The axiom, “History has a way of repeating itself” could not be more relevant than what is happening within the Lutheran Church-Missouri Synod today. From the seminaries to the boardrooms of the synod, there is one clear and unmistakable message; “The Lutheran Church-Missouri Synod is no longer your grandfather’s church!” What synodical officials are saying is similar to what Schmucker and Kurtz preached two hundred years ago. To make the church relevant, we must change our ways and take on the ways of the world. How can we witness to others the Gospel of Jesus Christ unless we look like them? Let’s not try and change the world with God’s Word, instead, let’s change the church to conform to the world! Word and Sacrament, they are no longer relevant. Advertising, slogans, feel-good programs, secular assimilation methods, blending in, changing the message of the church from God’s message to man’s, these are the new methods by which they hope to transform the Lutheran Church-Missouri Synod into just another American, feel good, works righteous, emotion relevant, theologically vacant mission society. Don’t look now, folks, but they seem to be succeeding.
However, there is still a remnant of confessional Lutherans within the body of the LCMS, those who desire to worship as did their grandfathers in the orthodox, liturgical, and traditional church of the Reformation, the Evangelical Lutheran Church, the true Christian church on earth.
To some, this sounds elitist, however, all who have been confirmed into this church body gave an oath to that truth, and all who have been ordained into this church gave an oath to the authenticity of that truth. To say today the oath you gave is no longer relevant because the church, which you confessed, is no longer relevant, is to say your word is not reliable. The Word of God has not changed and the church has not changed. What has changed is your confession. This accusation sticks in the craw of some people, but that is just the way it is. Truth is truth, and when you try to change the church to conform to your unorthodox theological position, you have made your confession a lie.
Some, I’m certain, tried to place this label on Martin Luther. He wants to change the church; therefore, his confession is no longer valid. However, Martin Luther wanted nothing less than we do in the Lutheran Mission Alliance. Luther desired to return to the true church of Holy Scripture, and he succeeded with the Reformation. We desire to remain in the true church of Holy Scripture, the church of the Reformation; a church based solely on God’s Word and the doctrines contained therein. This is not the position of those today who desire to lead the church in a new direction. The direction in which they desire to lead the church is away from the church of the Reformation and toward the church of the world, a church that leads people away from a reliance on the work of Christ to a church that leads people toward a reliance on self. The Ablaze initiative is a prime example of this theology. Yet, we take great comfort in that which we are, baptized children of God and in whom we believe, our Lord and Savior, Jesus Christ.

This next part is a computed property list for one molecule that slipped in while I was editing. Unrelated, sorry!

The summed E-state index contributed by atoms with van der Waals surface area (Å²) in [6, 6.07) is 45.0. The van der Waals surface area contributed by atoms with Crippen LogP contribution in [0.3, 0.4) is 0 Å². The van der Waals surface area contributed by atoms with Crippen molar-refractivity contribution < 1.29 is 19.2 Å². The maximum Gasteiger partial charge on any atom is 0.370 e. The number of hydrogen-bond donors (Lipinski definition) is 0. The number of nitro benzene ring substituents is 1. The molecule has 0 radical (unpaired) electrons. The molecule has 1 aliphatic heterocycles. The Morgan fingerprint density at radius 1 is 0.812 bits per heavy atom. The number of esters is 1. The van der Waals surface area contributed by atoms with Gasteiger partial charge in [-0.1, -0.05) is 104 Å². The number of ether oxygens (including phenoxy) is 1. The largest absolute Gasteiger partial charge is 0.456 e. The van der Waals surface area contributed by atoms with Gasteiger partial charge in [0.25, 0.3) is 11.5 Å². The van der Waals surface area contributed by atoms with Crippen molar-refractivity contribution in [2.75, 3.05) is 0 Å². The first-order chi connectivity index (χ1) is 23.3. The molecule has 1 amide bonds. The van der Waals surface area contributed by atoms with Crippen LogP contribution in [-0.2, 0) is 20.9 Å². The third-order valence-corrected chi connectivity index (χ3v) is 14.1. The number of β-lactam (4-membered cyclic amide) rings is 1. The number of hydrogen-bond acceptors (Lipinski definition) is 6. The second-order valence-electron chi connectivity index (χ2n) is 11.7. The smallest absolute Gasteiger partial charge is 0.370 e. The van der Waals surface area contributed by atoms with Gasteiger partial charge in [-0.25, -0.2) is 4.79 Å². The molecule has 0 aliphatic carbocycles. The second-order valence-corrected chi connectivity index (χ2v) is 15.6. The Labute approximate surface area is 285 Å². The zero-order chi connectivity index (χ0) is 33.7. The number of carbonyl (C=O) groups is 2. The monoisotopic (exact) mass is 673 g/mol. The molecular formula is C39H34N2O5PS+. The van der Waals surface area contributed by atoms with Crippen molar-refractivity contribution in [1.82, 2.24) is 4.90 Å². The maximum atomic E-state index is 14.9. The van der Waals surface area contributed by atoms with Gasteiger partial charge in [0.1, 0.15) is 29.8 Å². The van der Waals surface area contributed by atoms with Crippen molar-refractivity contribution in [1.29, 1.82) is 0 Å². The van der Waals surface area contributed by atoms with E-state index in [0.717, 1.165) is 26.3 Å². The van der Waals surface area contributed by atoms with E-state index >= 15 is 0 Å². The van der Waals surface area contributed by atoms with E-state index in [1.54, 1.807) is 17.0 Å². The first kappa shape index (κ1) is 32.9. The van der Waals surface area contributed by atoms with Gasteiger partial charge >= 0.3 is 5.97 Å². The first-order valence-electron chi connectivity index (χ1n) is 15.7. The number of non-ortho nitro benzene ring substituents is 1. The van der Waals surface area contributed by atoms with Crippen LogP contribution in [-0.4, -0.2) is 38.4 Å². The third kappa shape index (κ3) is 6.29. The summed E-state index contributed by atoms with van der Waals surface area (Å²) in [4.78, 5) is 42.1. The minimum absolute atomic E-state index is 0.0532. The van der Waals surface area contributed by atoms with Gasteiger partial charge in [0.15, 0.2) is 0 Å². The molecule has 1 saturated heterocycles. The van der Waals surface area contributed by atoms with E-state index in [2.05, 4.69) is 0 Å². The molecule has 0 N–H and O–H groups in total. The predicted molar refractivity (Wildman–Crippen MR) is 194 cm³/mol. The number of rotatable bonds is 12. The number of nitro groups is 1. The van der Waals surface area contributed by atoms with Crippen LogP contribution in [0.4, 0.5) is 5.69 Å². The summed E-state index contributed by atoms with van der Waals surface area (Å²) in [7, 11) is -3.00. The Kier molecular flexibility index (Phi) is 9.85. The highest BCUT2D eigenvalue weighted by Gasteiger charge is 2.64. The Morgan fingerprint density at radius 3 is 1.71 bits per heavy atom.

St. Peter writes to the children of God, “As you come to him, a living stone rejected by men but in the sight of God chosen and precious, you yourselves like living stones are being built up as a spiritual house, to be a holy priesthood, to offer spiritual sacrifices acceptable to God through Jesus Christ. For it stands in Scripture: “Behold, I am laying in Zion a stone, a cornerstone chosen and precious, and whoever believes in him will not be put to shame.” So the honor is for you who believe, but for those who do not believe, “The stone that the builders rejected has become the cornerstone,” and “A stone of stumbling, and a rock of offense.” They stumble because they disobey the word, as they were destined to do. But you are a chosen race, a royal priesthood, a holy nation, a people for his own possession, that you may proclaim the excellencies of him who called you out of darkness into his marvelous light. Once you were not a people, but now you are God’s people; once you had not received mercy, but now you have received mercy” (1 Peter 2:4-10 ESV).
We take great comfort in these words from the apostle Peter during these trying and distressful times.
Our purpose is clear; we in the Lutheran Mission Alliance join C.F.W. Walther in preserving the church of our grandfather, the church of the Reformation, the Evangelical Lutheran Church. We implore all confessional Lutherans to join with us and preserve the orthodoxy of the Evangelical Lutheran Church, here in America and throughout the world. We urge you to review our web site http://www.l-m-a.org/ for further information and to support us through your membership.
Rev. Toby Byrd
Chairman: The Lutheran Mission Alliance.